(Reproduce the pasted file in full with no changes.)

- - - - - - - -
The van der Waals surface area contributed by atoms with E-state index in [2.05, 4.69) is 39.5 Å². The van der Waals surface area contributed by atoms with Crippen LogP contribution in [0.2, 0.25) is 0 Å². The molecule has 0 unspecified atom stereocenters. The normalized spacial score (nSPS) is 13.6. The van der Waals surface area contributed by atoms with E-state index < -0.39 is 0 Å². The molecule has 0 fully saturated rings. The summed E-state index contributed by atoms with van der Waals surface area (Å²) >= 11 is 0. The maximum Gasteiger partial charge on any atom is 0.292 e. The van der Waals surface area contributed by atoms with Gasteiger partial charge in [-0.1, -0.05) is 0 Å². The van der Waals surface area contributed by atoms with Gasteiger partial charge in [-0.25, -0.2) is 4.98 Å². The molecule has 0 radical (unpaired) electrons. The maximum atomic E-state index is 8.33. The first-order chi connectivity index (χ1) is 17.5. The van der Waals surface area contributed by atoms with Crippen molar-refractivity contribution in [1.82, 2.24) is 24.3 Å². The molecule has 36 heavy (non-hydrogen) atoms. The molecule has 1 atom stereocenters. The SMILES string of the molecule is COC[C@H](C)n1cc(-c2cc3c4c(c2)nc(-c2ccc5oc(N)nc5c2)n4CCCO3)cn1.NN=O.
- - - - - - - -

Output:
The van der Waals surface area contributed by atoms with E-state index in [2.05, 4.69) is 39.5 Å². The van der Waals surface area contributed by atoms with Crippen LogP contribution in [0.2, 0.25) is 0 Å². The molecule has 0 unspecified atom stereocenters. The normalized spacial score (nSPS) is 13.6. The van der Waals surface area contributed by atoms with E-state index < -0.39 is 0 Å². The molecule has 0 fully saturated rings. The summed E-state index contributed by atoms with van der Waals surface area (Å²) >= 11 is 0. The maximum Gasteiger partial charge on any atom is 0.292 e. The van der Waals surface area contributed by atoms with Gasteiger partial charge in [-0.1, -0.05) is 0 Å². The van der Waals surface area contributed by atoms with Gasteiger partial charge in [-0.25, -0.2) is 4.98 Å². The molecule has 0 radical (unpaired) electrons. The maximum atomic E-state index is 8.33. The first-order chi connectivity index (χ1) is 17.5. The van der Waals surface area contributed by atoms with Crippen molar-refractivity contribution in [1.82, 2.24) is 24.3 Å². The molecule has 36 heavy (non-hydrogen) atoms. The molecule has 1 atom stereocenters. The SMILES string of the molecule is COC[C@H](C)n1cc(-c2cc3c4c(c2)nc(-c2ccc5oc(N)nc5c2)n4CCCO3)cn1.NN=O.